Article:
Research showed “Mikey” as a 49er fan, FB friends with many, including Thumps, Parody, and Jessa, Sales Manager of North Hollywood Toyota.  I entertained the idea of walking down Lankershim, to perhaps share the experience.  Jessa, however, has also inexplicably passed.  I lit a virtual candle for Mr. Michael James Roskowick on the Mount Sinai website, and contemplated the “wick” in his name.  I combed through The Homicide Report and alarmed myself with violence afoot . . . I reflected upon the North Hollywood Shootout, aka, the Battle of North Hollywood.

I watched incessantly obsessively Wallie worried me taking it too seriously.  She’s Puerto Rican and raised in Allentown, P.A.  Just another day of foul play.

November 29, 2022.  A year to the day, I was in Tuesday school mass to pray.  Listening to Father Alexander’s homily, I faded to black.  Six firefighters came to carry me out of the church.  Ashley was only too happy with the 911 to provide the 411 and flirt.  They looked like they had just stepped out of Backdraft.

My eerily prescient 4th grade student, Malala, told me I had turned to her and whispered, “Save Me” before I went from kneel to keel.

Malala’s mama peacefully passed November 2023.

Fast forward to February 23.  Dinner at Black Market Liquor Bar with MacGuinness’ roommate Andrew “Gaga” Rafeh, and our astrologist friend, Kristina. Andrew recounts being awoken at 1:40ish A.M. overhearing two people in a heat on the street; behavior normalized in NoHo.  Atmospheric river rain lulls to doze, then Andrew sharply arose to, “Get the fuck off me.  Step back.”  Flipped out of bed worried about Aniesse, tripped over the ottoman.  Looking out onto Blakeslee and Magnolia is a man hunched over, stabbed six-eight times.  Sirens then Sleep.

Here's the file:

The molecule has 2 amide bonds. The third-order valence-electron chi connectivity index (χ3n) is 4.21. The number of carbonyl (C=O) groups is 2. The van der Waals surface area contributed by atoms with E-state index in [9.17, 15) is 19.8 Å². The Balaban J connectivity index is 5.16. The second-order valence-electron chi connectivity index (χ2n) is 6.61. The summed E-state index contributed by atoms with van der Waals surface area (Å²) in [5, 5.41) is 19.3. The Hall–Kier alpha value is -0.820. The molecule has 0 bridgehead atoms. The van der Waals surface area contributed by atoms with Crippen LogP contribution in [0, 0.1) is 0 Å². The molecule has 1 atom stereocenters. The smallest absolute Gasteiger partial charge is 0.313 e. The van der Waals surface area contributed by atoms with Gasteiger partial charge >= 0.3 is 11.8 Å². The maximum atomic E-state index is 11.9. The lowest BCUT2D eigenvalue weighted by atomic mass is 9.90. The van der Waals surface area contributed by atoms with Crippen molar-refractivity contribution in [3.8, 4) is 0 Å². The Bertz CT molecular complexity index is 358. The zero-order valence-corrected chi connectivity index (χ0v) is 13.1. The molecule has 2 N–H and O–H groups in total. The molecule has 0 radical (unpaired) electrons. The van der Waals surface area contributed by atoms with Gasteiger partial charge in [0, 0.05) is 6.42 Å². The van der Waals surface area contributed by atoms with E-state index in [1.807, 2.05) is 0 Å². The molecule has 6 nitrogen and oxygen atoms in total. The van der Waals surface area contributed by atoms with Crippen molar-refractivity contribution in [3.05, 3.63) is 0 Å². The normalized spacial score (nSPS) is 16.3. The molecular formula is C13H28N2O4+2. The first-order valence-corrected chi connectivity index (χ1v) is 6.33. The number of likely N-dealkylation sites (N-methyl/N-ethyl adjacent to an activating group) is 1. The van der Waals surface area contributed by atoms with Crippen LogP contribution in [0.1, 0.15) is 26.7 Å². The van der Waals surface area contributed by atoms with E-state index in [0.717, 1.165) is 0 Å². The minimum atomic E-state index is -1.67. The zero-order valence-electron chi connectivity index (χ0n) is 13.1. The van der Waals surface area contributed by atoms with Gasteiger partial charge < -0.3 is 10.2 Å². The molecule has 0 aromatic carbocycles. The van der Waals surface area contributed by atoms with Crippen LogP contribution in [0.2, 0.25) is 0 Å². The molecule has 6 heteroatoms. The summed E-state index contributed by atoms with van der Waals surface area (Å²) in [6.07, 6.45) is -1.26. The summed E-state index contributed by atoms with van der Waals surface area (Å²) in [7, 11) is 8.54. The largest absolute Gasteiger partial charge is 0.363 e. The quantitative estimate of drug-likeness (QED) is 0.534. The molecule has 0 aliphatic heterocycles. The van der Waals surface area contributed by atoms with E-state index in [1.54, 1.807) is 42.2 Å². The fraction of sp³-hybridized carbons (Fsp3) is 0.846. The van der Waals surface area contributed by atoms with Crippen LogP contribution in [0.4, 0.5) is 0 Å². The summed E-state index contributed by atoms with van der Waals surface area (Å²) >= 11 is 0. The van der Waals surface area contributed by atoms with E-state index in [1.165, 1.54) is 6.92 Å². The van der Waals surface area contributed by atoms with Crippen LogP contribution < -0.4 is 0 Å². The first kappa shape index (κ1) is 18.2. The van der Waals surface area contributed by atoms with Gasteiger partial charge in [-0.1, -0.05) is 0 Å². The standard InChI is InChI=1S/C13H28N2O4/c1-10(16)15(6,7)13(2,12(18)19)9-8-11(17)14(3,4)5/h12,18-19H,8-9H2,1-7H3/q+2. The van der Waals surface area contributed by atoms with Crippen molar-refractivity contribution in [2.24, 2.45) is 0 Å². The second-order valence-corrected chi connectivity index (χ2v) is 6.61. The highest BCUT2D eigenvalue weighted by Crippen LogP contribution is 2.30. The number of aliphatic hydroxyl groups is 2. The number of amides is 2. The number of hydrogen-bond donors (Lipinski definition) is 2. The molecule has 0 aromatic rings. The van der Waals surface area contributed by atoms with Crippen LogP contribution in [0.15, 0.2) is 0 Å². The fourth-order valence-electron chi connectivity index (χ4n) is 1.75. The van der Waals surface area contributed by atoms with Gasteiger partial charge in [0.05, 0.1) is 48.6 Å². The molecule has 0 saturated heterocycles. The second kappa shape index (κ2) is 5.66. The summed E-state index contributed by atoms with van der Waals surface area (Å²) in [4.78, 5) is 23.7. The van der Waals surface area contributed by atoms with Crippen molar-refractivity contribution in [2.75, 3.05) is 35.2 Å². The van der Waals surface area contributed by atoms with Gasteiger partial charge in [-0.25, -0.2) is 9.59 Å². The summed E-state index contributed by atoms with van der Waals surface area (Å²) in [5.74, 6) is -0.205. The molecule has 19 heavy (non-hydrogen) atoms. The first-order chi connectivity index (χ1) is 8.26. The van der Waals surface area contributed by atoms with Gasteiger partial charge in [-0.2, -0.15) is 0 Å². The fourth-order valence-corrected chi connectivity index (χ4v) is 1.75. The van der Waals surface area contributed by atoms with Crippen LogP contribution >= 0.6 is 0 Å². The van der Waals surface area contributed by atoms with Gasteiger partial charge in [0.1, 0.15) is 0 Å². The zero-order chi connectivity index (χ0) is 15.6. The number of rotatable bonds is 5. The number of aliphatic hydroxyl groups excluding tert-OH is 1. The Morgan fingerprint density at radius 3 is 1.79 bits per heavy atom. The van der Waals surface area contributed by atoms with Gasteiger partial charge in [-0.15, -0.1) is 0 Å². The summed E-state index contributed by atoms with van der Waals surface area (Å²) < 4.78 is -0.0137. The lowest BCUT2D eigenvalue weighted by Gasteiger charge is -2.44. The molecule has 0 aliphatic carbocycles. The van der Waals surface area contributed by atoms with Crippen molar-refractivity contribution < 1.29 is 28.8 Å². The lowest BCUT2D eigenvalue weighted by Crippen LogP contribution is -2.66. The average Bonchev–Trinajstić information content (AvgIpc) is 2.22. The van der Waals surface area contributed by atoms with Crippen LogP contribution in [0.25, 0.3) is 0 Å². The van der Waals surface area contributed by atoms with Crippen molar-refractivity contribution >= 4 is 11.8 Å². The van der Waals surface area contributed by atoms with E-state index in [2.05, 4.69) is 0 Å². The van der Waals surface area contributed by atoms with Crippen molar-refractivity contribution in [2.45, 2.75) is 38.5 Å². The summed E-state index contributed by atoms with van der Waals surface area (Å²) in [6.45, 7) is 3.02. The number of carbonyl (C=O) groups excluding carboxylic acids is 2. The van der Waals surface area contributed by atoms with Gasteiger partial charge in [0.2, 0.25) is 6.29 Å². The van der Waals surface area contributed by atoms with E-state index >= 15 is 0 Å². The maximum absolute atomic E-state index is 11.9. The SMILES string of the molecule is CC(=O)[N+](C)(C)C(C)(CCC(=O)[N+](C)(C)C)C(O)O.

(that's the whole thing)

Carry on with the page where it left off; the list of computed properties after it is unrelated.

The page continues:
Awoken by Mac at their usual workout time: 5:20 A.M. 

Andrew: I’m not going to the gym, and I’m going to buy a tiny gun.

“Lost to gun violence on November 29, 2021.  67 candles have been lit.

It is always difficult saying goodbye to someone we love and cherish. Family and friends must say goodbye to their beloved Michael James Roskowick (Los Angeles, California), who passed away at the age of 30, on November 29, 2021. 

Funeral arrangements under the care of Mount Sinai Parks and Mortuaries.”

NORTH HOLLYWOOD, CA — A 30-year-old man is dead today after being shot in North Hollywood Monday night, and police are searching for his killer.

Authorities have not yet identified a motive for the killing, which occurred just after 7 p.m. in the 11000 block of Huston Street. According to Los Angeles Police Department detectives, Michael Roskowick of Van Nuys was sitting in the driver’s seat of a Ford SUV parked in the middle of the street when the gunman approached.

The shooter opened fire before fleeing north on Vineland Avenue.

When police arrived, they found Roskowick suffering from gunshot wounds and being treated by paramedics, according to the Los Angeles Police Department. He was taken to a hospital, where he died from his injuries.

The suspect was described as a bald man roughly 40 years old. He was about 5-feet- 11-inches tall and weighed about 230 pounds.